Why being fish-shaped is the ultimate energy hack of the ocean
The classic fish-shaped body — a squashed teardrop with a pointed nose and tapered tail — has evolved time and again.
There are tuna with the classic fish shape, sharks, marlin, mackerel and thousands of other species that spend a lot of time swimming.
The reason it’s so common comes down to the fact that water is around 800 times denser than air, and much stickier, which means it takes far more energy to move through it. You can feel the difference, when swishing your hand through water compared to air.
Being fish-shaped, or ‘fusiform’, allows a body to cut through the water while creating minimal drag. This is the best energy-saving shape for swimming animals, including not just fish, but also dolphins, whales, and extinct ichthyosaurs.
Other components of the classic fish shape are the fins, in particular the tail or ‘caudal fin’, which swishes from side to side to create propulsion. Fish with different swimming habits have differently shaped caudal fins. Tuna and other fast swimmers tend to have a forked or crescent-shaped tail which is good for long-distance, endurance swimming. Fish such as groupers and barracudas have much wider caudal fins, which are harder work to push through the water but excellent for putting on quick bursts of speed when they ambush prey over short distances.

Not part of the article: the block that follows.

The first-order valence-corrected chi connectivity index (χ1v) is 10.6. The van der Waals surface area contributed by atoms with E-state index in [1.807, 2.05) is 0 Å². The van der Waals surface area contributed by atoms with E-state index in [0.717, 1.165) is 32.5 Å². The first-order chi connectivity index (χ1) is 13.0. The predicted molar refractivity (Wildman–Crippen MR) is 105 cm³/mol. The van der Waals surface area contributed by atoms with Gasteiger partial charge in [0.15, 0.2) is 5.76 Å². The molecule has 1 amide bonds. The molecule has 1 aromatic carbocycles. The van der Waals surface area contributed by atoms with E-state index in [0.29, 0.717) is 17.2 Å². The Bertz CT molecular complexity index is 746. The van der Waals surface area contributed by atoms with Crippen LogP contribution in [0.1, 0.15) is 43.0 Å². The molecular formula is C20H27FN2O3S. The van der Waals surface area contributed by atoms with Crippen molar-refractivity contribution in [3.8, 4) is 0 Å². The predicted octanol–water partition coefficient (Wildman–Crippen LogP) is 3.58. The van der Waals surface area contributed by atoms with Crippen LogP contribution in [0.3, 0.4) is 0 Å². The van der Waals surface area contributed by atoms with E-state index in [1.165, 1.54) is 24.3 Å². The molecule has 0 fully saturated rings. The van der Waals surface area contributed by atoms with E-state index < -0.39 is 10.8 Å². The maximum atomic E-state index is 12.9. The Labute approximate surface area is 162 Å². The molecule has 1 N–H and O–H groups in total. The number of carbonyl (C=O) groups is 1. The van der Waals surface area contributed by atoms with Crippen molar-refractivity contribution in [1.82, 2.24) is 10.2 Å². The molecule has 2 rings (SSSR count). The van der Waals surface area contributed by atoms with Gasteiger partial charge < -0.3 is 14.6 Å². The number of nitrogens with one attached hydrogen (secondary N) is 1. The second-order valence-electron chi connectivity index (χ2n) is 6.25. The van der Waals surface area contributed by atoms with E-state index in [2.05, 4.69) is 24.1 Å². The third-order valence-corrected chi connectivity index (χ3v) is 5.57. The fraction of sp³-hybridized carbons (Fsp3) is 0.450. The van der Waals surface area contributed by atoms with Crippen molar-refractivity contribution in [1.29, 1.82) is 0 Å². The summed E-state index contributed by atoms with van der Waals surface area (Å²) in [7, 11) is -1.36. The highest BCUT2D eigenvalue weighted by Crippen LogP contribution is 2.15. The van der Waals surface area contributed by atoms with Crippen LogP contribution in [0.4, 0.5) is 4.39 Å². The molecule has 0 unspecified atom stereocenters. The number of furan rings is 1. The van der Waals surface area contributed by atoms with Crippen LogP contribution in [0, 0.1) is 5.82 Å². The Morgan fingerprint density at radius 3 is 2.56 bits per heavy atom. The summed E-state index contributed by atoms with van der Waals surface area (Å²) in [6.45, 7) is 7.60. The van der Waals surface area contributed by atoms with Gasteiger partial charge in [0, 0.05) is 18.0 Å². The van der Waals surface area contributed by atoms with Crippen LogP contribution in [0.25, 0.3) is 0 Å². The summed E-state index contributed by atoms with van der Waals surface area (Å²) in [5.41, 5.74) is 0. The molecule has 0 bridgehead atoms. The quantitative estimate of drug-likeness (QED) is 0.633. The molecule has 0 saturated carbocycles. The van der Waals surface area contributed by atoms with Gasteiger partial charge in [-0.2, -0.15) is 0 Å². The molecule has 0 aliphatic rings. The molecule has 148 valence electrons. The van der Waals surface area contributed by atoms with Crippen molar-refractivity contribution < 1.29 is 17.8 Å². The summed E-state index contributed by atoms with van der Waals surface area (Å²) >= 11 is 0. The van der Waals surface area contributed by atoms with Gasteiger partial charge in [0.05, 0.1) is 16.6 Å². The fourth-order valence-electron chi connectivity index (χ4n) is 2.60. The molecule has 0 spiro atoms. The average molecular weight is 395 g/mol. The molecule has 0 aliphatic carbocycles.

Of course, there are many ways of being a fish and not all are superb swimmers. Many other body shapes have evolved among slow and sedentary fish, from S-shaped seahorses to four-legged frogfish and square boxfish.
- Do fish sleep?
- How do fish know who they are?
- Why do fish have vertical tail fins and whales have horizontal ones?
- Can fish see in the dark?
Every week on BBC World Service, CrowdScience answers listeners’ questions on life, Earth and the Universe. Tune in every Friday evening on BBC World Service, or catch up online at bbcworldservice.com/crowdscience
To submit your questions email us at firstname.lastname@example.org (don't forget to include your name and location)
- Try your first 6 issues for just £9.99 when you subscribe to BBC Science Focus Magazine.
- Risk - free offer! Cancel at any time when you subscribe via Direct Debit.
- FREE UK delivery.
- Stay up to date with the latest developments in the worlds of science and technology.